Thirdly, as for Mr Xie Tao’s high praise in the “Preface” for the welfare system of the small country of Sweden and the little French town of Bordeaux, and his claims that the “working class has already been liberated” there, and that they have achieved a “win-win for labour and capital” and “common prosperity”, I beg to differ in relation to this. There are three important points that Mr Xie Tao cannot evade. (1) From his words, it is not hard to see that although the standard of living of the working class in these two places may be a bit better than elsewhere, the capitalist system is still carried out and so is capitalist exploitation. This type of situation is just like that talked about by Marx in Vol 1 of Capital on the general rule of capitalism: “But just as little as better clothing, food, and treatment, and a larger peculium, do away with the exploitation of the slave, so little do they set aside that of the wage-worker. A rise in the price of labour, as a consequence of accumulation of capital, only means, in fact, that the length and weight of the golden chain the wage-worker has already forged for himself, allows of a relaxation of the tension of it.” (“Complete Works of Marx and Engels” Chinese ed. Vol 23 p. 678; see Capital Vol 1. Ch. 25 – Trans.). (2) As a result of the existence of capitalist exploitation, there is in it still distribution according to capital rather than distribution according to work, and there is still the problem of the existence of a polarisation of unfair distribution. Data show that from 1980 to 1995, Swedish inequality grew at an annual rate of 1.5%, on a par with Denmark, Holland and Australia, and slightly lower than in the United States and the United Kingdom (“Social Sciences in China Digest” 2007, Vol 1. p. 53). (3) As for Mr Xie Tao’s extreme praise for the “typical” experience of “common prosperity” in the small French town of Bordeaux, Mr Xie Tao presumably does not know of the typical cases of more than 8000 villages in our country like Nanjie and Huaxi where there is genuine common prosperity? How many times better than the welfare systems of Sweden and France are these new socialist rural areas that persisted in the good of the public ownership system! In particular, these new socialist rural areas, unlike the City of Bordeaux, have no “manorial lords” or “major shareholders”, and as they don’t have these exploiters, naturally there is no exploitation and no oppression, nor is there any kind of decadent capitalist malpractice. Sweden and the French city of Bordeaux are unable to compare with any of this. Only these places have the qualifications to truly say that they have “common prosperity”!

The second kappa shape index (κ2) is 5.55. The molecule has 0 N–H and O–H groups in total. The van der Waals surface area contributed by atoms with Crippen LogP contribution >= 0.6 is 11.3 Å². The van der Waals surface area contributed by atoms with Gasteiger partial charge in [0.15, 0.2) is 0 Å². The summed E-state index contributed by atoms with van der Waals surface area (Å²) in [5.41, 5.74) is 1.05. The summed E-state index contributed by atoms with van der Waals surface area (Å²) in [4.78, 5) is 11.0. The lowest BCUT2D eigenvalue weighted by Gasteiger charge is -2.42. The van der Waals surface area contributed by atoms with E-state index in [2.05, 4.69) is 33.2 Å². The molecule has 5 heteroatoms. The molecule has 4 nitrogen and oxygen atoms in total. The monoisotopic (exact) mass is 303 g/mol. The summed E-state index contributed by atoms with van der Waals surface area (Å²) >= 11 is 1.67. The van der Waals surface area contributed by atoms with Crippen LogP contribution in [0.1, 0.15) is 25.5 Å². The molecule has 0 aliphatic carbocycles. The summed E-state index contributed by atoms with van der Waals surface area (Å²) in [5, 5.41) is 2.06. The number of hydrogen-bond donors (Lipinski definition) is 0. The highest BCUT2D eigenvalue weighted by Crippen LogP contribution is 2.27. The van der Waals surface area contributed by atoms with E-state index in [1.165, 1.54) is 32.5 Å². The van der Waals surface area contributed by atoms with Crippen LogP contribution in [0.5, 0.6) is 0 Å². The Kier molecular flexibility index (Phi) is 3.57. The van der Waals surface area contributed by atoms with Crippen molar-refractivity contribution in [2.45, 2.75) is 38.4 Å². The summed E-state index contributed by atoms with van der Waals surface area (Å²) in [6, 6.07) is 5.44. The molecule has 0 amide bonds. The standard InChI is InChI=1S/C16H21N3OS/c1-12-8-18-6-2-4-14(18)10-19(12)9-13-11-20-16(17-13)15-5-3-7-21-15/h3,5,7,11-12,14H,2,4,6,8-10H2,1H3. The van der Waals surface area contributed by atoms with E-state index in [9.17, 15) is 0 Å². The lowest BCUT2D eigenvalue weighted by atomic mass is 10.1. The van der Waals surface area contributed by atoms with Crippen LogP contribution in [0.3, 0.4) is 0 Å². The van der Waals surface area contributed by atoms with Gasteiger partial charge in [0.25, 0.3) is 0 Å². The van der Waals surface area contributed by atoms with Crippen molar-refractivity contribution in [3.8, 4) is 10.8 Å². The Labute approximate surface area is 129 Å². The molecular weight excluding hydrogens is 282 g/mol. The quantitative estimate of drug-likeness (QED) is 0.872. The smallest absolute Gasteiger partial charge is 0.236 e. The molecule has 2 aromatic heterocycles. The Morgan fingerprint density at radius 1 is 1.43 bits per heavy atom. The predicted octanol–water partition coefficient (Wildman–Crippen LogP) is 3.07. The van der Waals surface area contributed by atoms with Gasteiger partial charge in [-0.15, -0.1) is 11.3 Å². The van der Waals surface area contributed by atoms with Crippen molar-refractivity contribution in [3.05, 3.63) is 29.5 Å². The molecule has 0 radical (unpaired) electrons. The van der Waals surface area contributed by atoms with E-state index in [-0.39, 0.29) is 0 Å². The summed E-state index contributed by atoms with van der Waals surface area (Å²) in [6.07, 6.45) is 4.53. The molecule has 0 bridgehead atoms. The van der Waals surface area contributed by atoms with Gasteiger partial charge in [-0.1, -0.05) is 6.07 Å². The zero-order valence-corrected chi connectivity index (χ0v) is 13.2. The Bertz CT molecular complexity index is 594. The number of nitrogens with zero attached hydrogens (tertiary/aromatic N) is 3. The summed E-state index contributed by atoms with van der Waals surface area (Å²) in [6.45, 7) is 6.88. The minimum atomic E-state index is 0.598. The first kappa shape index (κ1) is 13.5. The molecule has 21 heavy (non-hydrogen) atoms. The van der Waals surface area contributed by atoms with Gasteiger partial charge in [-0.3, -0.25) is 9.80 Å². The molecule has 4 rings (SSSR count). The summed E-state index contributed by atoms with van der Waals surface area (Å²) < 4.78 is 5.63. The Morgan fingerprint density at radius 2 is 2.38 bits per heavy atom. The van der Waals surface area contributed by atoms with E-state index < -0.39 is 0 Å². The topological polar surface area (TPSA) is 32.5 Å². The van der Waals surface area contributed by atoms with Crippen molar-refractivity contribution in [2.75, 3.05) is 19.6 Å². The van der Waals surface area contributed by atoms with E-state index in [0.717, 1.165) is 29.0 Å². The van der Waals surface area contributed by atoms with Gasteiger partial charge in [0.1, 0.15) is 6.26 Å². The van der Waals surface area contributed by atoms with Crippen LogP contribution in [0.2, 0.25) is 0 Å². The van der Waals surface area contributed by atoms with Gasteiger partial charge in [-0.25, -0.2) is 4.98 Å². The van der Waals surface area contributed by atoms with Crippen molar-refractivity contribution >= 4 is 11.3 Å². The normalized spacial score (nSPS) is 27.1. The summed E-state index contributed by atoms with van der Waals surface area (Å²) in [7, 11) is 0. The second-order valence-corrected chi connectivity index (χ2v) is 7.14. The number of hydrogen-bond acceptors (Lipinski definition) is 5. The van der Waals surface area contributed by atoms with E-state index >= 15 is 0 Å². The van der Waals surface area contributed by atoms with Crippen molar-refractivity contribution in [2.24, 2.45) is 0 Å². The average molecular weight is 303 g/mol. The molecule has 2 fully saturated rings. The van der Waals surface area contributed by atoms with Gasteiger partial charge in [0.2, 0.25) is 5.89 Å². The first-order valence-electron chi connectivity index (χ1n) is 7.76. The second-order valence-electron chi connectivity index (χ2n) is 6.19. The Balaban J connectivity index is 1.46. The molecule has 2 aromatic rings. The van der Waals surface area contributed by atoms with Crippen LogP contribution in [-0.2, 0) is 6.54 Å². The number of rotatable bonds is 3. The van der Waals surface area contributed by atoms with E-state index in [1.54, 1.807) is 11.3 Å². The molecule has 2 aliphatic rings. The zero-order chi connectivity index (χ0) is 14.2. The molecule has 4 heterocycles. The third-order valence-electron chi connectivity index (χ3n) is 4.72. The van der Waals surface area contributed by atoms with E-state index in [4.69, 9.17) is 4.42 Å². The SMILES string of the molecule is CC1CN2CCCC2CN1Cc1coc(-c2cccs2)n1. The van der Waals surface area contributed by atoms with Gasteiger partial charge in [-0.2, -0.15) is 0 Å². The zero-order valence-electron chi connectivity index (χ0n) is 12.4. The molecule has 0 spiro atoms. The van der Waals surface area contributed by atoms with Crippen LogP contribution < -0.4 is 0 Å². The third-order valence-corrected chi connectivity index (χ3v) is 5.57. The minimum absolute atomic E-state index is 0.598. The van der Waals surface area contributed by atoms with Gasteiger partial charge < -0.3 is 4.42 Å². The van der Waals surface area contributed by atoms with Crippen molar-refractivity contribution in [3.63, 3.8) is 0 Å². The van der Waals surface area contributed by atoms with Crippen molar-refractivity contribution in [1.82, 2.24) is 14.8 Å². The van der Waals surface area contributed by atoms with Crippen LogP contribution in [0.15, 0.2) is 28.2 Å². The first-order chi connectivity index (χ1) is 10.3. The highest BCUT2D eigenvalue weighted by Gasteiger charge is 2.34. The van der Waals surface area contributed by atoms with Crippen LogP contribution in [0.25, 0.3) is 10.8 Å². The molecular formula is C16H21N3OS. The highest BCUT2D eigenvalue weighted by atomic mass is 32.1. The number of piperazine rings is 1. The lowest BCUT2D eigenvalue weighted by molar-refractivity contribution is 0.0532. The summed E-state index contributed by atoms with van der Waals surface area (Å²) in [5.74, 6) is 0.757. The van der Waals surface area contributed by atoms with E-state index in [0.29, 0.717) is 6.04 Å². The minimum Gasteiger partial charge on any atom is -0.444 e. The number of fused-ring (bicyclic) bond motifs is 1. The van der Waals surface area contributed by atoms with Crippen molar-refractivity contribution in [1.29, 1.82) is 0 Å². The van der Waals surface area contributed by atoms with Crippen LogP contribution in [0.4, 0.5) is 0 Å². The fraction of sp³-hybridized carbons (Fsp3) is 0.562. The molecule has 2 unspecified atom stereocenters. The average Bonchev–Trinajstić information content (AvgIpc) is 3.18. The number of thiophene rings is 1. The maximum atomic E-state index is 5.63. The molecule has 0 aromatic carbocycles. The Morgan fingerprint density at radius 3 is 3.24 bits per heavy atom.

Fourthly, in refuting these fallacies of the Preamble, we have no alternative but to carefully examine the situation we face. After the 11th Session of the Third Plenary Conference of the Chinese Communist Party, Mr Xie Tao said “Please bring back the capitalists”, “Please bring back the advanced productive forces”, “Please write the important articles protecting the system of private ownership into the Constitution”, “This symbolizes that China has embarked on the road of democratic socialism” and so on. These words of his are negative reminders of the need for vigilance on our part. Since the policy of reform and opening up, our country has undergone tremendous changes. A great many public enterprises have in fact already changed into private enterprises and the newspapers use the formulaic term of the “non-public economy”. According to a report in the “People’s Daily” of 28 February 2005, of 40 main industrial sectors, the non-public sector in 27 industries (or 67.5%) had surpassed 50%, and in some sectors accounted for 70%. Vice-Premier Wu Yi, in a conversation with foreign guests, revealed that foreign capital and the non-public sector already comprised 65% of our GDP whilst the public sector of the economy had fallen to 35%. There are also some other economists who believe that the publicly owned sector contributes less than 20% of GDP. That is to say, public ownership is no longer the mainstay of the economy, and the economy as a whole is already privatized. Owing to these massive changes in the system of ownership, the distribution system inevitably evolved along with it, and in many factories and enterprises distribution according to work has already become distribution according to capital. Arising from the strange phenomenon that since the founding of the PRC we have never had “income disparity” and “unfair distribution”, a new bourgeoisie (also referred to by some people as “a new stratum”, “the rich” or “middle class”) has been brought forth, and a millionaires, multi-millionaires, a even billionaires have emerged. Polarisation is developing without let-up and the Gini coefficient is getting higher and higher and moving towards the forefront of those countries with the largest gaps in the world! According to Qinghua University professor Sun Liping, China’s Gini coefficient is only measures the urban population, and is above 0.5, at around 0.54; it does not include farmers and would be much higher if rural inhabitants were included. The international community generally recognizes a Gini coefficient of 0.4 or more as an indication that the income gap is too wide; higher than 0.6 indicates that society is entering a crisis and that social turmoil could erupt at any time. Therefore the international community takes 0.6 as the cut-off point. Regardless of the above, both the common people and internationally, there is recognition that China’s Gini coefficient is extremely serious. Moreover, in contemporary China, the 20% of the community who are rich account for 60% or more of the nation’s wealth. For the other 80%, education, health and housing are the “three new mountains” that they cannot escape in everyday life.